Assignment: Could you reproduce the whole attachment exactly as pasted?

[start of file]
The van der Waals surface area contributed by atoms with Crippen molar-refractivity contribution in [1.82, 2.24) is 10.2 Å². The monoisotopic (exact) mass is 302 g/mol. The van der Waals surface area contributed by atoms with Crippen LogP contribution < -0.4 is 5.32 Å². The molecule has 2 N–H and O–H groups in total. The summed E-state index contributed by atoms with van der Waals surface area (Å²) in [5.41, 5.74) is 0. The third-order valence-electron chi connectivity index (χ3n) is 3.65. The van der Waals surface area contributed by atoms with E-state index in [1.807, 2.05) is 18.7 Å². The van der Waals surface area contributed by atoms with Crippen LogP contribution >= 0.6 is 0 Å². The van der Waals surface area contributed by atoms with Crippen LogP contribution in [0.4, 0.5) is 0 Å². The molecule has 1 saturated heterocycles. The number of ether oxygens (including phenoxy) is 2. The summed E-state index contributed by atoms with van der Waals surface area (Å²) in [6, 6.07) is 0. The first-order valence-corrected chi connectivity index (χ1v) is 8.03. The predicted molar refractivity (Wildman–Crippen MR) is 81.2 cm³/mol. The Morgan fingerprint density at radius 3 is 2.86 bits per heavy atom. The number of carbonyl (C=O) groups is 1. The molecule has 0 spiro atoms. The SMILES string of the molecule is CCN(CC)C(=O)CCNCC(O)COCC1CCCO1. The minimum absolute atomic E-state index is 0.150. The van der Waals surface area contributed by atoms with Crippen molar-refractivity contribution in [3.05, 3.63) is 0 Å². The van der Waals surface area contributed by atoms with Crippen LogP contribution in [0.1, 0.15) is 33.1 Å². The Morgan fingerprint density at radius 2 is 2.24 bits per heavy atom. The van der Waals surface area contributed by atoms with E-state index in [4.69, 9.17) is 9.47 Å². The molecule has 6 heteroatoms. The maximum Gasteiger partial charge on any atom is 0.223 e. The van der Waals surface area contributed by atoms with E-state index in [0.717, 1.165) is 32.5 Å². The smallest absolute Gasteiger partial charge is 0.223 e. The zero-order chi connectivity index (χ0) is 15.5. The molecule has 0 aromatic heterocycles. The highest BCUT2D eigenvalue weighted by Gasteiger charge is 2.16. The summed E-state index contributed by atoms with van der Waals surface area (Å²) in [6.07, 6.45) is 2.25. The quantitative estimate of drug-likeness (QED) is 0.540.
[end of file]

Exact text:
The van der Waals surface area contributed by atoms with Crippen molar-refractivity contribution in [1.82, 2.24) is 10.2 Å². The monoisotopic (exact) mass is 302 g/mol. The van der Waals surface area contributed by atoms with Crippen LogP contribution < -0.4 is 5.32 Å². The molecule has 2 N–H and O–H groups in total. The summed E-state index contributed by atoms with van der Waals surface area (Å²) in [5.41, 5.74) is 0. The third-order valence-electron chi connectivity index (χ3n) is 3.65. The van der Waals surface area contributed by atoms with E-state index in [1.807, 2.05) is 18.7 Å². The van der Waals surface area contributed by atoms with Crippen LogP contribution >= 0.6 is 0 Å². The van der Waals surface area contributed by atoms with Crippen LogP contribution in [0.4, 0.5) is 0 Å². The molecule has 1 saturated heterocycles. The number of ether oxygens (including phenoxy) is 2. The summed E-state index contributed by atoms with van der Waals surface area (Å²) in [6, 6.07) is 0. The first-order valence-corrected chi connectivity index (χ1v) is 8.03. The predicted molar refractivity (Wildman–Crippen MR) is 81.2 cm³/mol. The Morgan fingerprint density at radius 3 is 2.86 bits per heavy atom. The number of carbonyl (C=O) groups is 1. The molecule has 0 spiro atoms. The SMILES string of the molecule is CCN(CC)C(=O)CCNCC(O)COCC1CCCO1. The minimum absolute atomic E-state index is 0.150. The van der Waals surface area contributed by atoms with Crippen molar-refractivity contribution in [3.05, 3.63) is 0 Å². The van der Waals surface area contributed by atoms with Crippen LogP contribution in [0.1, 0.15) is 33.1 Å². The Morgan fingerprint density at radius 2 is 2.24 bits per heavy atom. The van der Waals surface area contributed by atoms with E-state index in [4.69, 9.17) is 9.47 Å². The molecule has 6 heteroatoms. The maximum Gasteiger partial charge on any atom is 0.223 e. The van der Waals surface area contributed by atoms with E-state index in [0.717, 1.165) is 32.5 Å². The smallest absolute Gasteiger partial charge is 0.223 e. The zero-order chi connectivity index (χ0) is 15.5. The molecule has 0 aromatic heterocycles. The highest BCUT2D eigenvalue weighted by Gasteiger charge is 2.16. The summed E-state index contributed by atoms with van der Waals surface area (Å²) in [6.07, 6.45) is 2.25. The quantitative estimate of drug-likeness (QED) is 0.540.